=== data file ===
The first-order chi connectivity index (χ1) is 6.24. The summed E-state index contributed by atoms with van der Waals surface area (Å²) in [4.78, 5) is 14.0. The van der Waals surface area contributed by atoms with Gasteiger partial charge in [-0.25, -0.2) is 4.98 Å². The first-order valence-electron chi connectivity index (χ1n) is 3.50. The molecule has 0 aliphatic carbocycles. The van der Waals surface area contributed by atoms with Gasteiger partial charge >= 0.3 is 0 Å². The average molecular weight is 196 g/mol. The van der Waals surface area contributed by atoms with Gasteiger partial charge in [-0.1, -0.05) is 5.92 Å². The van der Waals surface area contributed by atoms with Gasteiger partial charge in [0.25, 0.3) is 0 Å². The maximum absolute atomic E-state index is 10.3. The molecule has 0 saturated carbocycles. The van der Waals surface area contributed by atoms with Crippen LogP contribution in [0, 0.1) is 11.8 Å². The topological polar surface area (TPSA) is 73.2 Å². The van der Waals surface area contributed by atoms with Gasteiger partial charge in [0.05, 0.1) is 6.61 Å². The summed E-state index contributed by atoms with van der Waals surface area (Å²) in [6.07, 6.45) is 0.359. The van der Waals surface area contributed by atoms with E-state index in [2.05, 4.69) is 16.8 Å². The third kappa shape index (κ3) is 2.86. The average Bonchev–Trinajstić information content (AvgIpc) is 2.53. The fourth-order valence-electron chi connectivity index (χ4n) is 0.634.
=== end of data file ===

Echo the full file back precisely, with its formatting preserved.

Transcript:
The first-order chi connectivity index (χ1) is 6.24. The summed E-state index contributed by atoms with van der Waals surface area (Å²) in [4.78, 5) is 14.0. The van der Waals surface area contributed by atoms with Gasteiger partial charge in [-0.25, -0.2) is 4.98 Å². The first-order valence-electron chi connectivity index (χ1n) is 3.50. The molecule has 0 aliphatic carbocycles. The van der Waals surface area contributed by atoms with Gasteiger partial charge >= 0.3 is 0 Å². The average molecular weight is 196 g/mol. The van der Waals surface area contributed by atoms with Gasteiger partial charge in [-0.1, -0.05) is 5.92 Å². The van der Waals surface area contributed by atoms with Gasteiger partial charge in [0.25, 0.3) is 0 Å². The maximum absolute atomic E-state index is 10.3. The molecule has 0 saturated carbocycles. The van der Waals surface area contributed by atoms with Crippen LogP contribution in [0, 0.1) is 11.8 Å². The topological polar surface area (TPSA) is 73.2 Å². The van der Waals surface area contributed by atoms with Gasteiger partial charge in [0.05, 0.1) is 6.61 Å². The summed E-state index contributed by atoms with van der Waals surface area (Å²) in [6.07, 6.45) is 0.359. The van der Waals surface area contributed by atoms with E-state index in [2.05, 4.69) is 16.8 Å². The third kappa shape index (κ3) is 2.86. The average Bonchev–Trinajstić information content (AvgIpc) is 2.53. The fourth-order valence-electron chi connectivity index (χ4n) is 0.634.